Diabetic Foot And Diabetic Foot Infection

Patients with diabetes mellitus are more prone to develop foot infections due to….

  • Diabetic neuropathy
  • Peripheral arterial disease


These patient can have a vast spectrum of presentation from soft tissue infection to bone infection


Management Of Diabetic Foot Infection

Presentation

  1. Long standing history of diabetes mellitus 
  2. Pain in the limb (May not have pain due to neuropathy)
  3. Fever 
  4. Malaise 
  5. Rise of temperature
  6. Tender, erythematous, swollen with local rise of temperature 
  7. Firm in consistency
  8. Vesicles may be present 
  9. In anaerobic infection – Crepitations may be felt 
  10. Discharge may be present 
  11. Lymphangitis may be present 
  12. If it develops to osteomyelitis, patient may complain of severe pain in the limb (If neuropathy has not developed) or in chronic cases multiple discharging sinuses will be present 


Investigations

  1. Full blood count
    • Leukocytosis 
  2. Pus is sent for culture and sensitivity 
  3. X-Ray of the affected limb – In suspected osteomyelitis
 
Treatment
  1. Bed rest
  2. Elevation of the limb to reduce oedema of the affected part
  3. Parenteral broad spectrum antibiotics 
  4. If abscess is formed – Incision and drainage 
  5. Regular dressing of the wound
  6. Strict control of diabetes 



A patient presented at Bangabandhu Memorial Hospital (BBMH), chittagong with a history of diabetes for 4+ years and a non traumatic wound in the left heel and on the lateral aspect of left foot.
On admission patient was receiving medication for diabetes mellitus though it was uncontrolled

On the day of admission

 
 
 
 
After three days of admission

 




Diabetic Foot

Diabetic foot is one of the most significant and devastating complications of diabetes, and is defined as a foot affected by ulceration that is associated with neuropathy and/or peripheral arterial disease of the lower limb in a patient with diabetes.


Classification Of Diabetic Foot

Diabetic foot can be classified as (According to origin)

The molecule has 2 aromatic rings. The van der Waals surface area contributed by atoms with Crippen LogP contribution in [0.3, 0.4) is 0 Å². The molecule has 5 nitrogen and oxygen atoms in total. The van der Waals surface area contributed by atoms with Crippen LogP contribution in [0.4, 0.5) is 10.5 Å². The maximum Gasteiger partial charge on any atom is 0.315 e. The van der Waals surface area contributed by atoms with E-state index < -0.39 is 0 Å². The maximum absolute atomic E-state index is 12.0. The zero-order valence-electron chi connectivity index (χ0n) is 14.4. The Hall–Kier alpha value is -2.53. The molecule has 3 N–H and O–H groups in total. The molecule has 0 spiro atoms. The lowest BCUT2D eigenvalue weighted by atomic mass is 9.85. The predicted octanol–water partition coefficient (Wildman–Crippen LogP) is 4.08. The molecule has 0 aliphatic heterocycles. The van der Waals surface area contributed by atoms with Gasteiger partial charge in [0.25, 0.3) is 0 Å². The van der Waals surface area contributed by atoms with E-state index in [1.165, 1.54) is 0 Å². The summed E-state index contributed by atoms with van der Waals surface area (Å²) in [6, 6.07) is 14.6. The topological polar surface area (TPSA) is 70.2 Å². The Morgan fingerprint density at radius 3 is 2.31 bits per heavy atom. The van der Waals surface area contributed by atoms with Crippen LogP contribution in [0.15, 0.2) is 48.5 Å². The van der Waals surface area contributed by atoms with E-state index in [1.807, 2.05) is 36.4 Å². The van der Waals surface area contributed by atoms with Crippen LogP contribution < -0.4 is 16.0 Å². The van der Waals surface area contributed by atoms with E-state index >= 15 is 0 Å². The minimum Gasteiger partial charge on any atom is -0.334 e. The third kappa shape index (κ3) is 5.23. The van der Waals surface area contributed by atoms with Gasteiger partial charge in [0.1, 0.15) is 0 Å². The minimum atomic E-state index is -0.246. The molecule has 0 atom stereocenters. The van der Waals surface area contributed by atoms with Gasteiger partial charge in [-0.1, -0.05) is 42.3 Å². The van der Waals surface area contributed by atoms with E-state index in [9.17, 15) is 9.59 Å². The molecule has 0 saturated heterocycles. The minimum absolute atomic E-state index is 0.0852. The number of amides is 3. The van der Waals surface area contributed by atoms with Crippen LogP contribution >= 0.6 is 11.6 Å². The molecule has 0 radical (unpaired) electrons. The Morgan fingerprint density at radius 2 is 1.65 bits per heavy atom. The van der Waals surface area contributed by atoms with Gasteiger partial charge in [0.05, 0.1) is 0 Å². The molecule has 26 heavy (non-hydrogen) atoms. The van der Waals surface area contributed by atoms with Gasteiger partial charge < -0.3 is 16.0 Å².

1. Neuropathic – 45%
  2. Ischaemic – 10%
  3. Neuro-ischaemic – 45%


Neuropathic wounds are usually healed over a period of 20 weeks
Neuro-ischemic ulcers take longer and often lead to limb amputation


Difference Between Types Of Diabetic Foot

Traits
Neuropathic Ulceration
Ischaemic / Neuro-ischaemic Ulceration
1. Peripheries Warm foot Cold foot
2. Pulse Palpable Absent
3. Sensory loss Present Absent
4. Secondary infection Usually absent
Usually present

Cellulitis may be present

5. Duplex imaging Normal / high
Reduced blood flow

Ankle Brachial Pressure Index (ABPI) is high



Key Features Of Diabetic Foot

  1. Ulceration
  2. Infection
  3. Sensory neuropathy
  4. Failure to heal trivial injuries 



Pathogenesis Of Diabetic Foot

  1. Diabetic neuropathy
    • It affects motor, sensory and autonomic fibers
    • Motor neuropathy – Muscle weakness, paresis and atrophy
    • Sensory neuropathy – Sensory loss of pain, heat and pressure may result in minor repetitive trauma 
    • Autonomic dysfunction – Vasodilation and decrease sweating resulting in loss of skin integrity and increase risk of infection 
  2. Peripheral arterial disease
  3. Structural foot deformities and abnormalities predispose ulcer formation
  4. Previous foot ulceration or amputation
  5. Visual impairment
  6. Poor glycemic control
  7. Cigarette smoking 



Management Of Diabetic Foot

Prophylactic management 

  1. Multidisciplinary team approach 
  2. Regular foot inspection for evidence of pressure / ulceration 
  3. Use appropriate wide fitting footwear 
  4. Regular nail care 
  5. Removal of callus skin 
  6. Avoid walking barefooted 
  7. Strict control of diabetes 

Management of an established ishcaemic ulceration
  1. Bed rest 
  2. Elevation of the limb to reduce oedema 
  3. Broad spectrum antibiotics 
  4. Debridement of the dead tissues 
  5. Drainage of pus
  6. Regular dressing of the wound
  7. Revascularization, if necessary  
    • Angioplasty 
    • Femoro-distal bypass grafts 
  8. If medical or surgical treatment fails, amputation can be carried out 
 
Fig : Diabetic Foot
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Laura Bush
1 year ago

asdad

Laura Bush
1 year ago

asdad